- Dementia and Alzheimer’s Symptoms
Both dementia and Alzheimer’s disease are conditions in which there is a progressive decline in mental capacity. Symptoms appear slowly and gradually and worsen over time.
- Dementia is a term used to describe a decline in mental abilities, such as memory loss and difficulty thinking, that can interfere with a person’s ability to carry out daily activities. It is not a specific disease in itself.
- Alzheimer's disease is a brain disorder that develops over time and is characterized by problems with memory, thinking, and behavior. It is the most common cause of dementia.
What Are Symptoms of Dementia and Alzheimer’s?
Dementia symptoms can be similar to those of Alzheimer’s since Alzheimer’s disease is a form of dementia. In order to be considered dementia, the Alzheimer’s Association states at least two of the following core mental functions must be significantly impaired:
- Communication and language
- Ability to focus and pay attention
- Reasoning and judgment
- Visual perception
Memory loss is the most common early symptom of Alzheimer’s disease. As the condition progresses, more severe symptoms develop, such as:
- Severe memory loss
- Mood changes
- Behavior changes
- Difficulty speaking, swallowing, and walking (in the later stages)
What Causes Dementia and Alzheimer’s?
Both dementia and Alzheimer’s disease are caused by damage to brain cells and it is likely that a combination of factors that affect the brain lead to the development of the condition.
Risk factors for developing dementia and Alzheimer’s include:
- Age: most people with Alzheimer’s disease are over 65, and about one-third of adults over age 85 have the disease
- Lifestyle: includes diet, physical activity, and social relationships
- Environment: exposure to pesticides and air pollution
- Other risk factors for developing Alzheimer’s disease include Down syndrome, high cholesterol, high blood pressure, cardiovascular disease, and diabetes
How Are Dementia and Alzheimer’s Diagnosed?
Dementia and Alzheimer’s disease are diagnosed with a combination of a patient’s medical history, mental status tests, physical and neurological exams, diagnostic tests, and brain imaging.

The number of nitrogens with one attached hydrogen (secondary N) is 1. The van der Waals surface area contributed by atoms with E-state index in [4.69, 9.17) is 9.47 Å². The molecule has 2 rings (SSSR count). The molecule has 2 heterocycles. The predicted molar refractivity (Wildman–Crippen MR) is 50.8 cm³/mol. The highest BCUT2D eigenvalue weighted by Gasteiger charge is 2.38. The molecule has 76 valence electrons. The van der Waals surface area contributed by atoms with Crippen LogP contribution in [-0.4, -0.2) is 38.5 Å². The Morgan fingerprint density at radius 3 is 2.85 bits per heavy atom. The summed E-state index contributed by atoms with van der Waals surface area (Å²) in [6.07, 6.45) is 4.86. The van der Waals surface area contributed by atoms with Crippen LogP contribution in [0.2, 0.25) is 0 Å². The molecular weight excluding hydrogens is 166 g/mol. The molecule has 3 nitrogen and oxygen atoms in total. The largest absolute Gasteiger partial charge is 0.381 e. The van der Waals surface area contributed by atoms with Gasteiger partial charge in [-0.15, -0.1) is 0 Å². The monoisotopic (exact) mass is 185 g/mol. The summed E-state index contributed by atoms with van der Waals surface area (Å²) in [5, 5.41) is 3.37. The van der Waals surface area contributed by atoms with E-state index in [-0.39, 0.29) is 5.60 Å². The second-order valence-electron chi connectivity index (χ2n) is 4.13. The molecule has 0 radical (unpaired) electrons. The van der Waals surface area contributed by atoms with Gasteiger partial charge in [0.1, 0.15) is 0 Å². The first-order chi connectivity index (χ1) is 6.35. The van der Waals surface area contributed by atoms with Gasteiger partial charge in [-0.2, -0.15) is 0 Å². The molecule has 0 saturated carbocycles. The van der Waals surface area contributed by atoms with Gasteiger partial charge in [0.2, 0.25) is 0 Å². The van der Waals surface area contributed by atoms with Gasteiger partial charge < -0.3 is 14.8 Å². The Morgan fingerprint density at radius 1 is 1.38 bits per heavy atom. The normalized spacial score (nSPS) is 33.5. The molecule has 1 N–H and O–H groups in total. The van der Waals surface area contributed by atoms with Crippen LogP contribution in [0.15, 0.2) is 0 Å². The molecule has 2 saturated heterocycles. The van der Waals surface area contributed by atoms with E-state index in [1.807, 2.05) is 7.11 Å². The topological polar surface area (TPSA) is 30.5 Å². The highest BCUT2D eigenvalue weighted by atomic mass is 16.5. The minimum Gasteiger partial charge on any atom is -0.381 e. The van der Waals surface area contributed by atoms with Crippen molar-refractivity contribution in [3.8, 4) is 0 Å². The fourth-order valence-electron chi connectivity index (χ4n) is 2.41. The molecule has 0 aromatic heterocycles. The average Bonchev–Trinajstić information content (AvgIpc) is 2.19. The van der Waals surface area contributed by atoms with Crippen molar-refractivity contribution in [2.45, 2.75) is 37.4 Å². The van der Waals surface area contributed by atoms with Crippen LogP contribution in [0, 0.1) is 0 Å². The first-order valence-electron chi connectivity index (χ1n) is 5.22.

Tests used to diagnose dementia and Alzheimer’s disease include:
- Neurological exam
- Mental cognitive status testing to evaluate memory, thinking, and simple problem-solving abilities
- Mini-Mental State Exam (MMSE)
- Mini-Cog test
- Computerized cognitive testing
- Cantab Mobile
- Automated Neuropsychological Assessment Metrics (ANAM)
- Depression screen and mood assessment
- Brain imaging
What Is the Treatment for Dementia and Alzheimer’s?
There is no cure for Alzheimer’s disease, and the goal of treatments is to slow disease progression and help treat symptoms.
Medications used to treat Alzheimer’s disease include:
- Drugs that may help slow disease progression
- Aducanumab (Aduhelm)
- Drugs that treat symptoms
- Cognitive symptoms (memory and thinking)
- Non-cognitive symptoms (behavioral and psychological symptoms)
- Sleep disturbances
- Suvorexant (Belsomra)
- Antidepressants for depression and irritability
- Anxiolytics for anxiety, restlessness, verbally disruptive behavior, and resistance
- Antipsychotic medications for hallucinations, delusions, aggression, agitation, hostility, and uncooperativeness
- Sleep disturbances
Non-medical treatments for behavior include:
- Identifying triggers for behaviors to determine the best approach to deal with it
- Modifying the environment to remove or reduce challenges and obstacles to comfort, security, and peace of mind
- Monitoring personal comfort
- Creating a calm environment
- Allowing adequate rest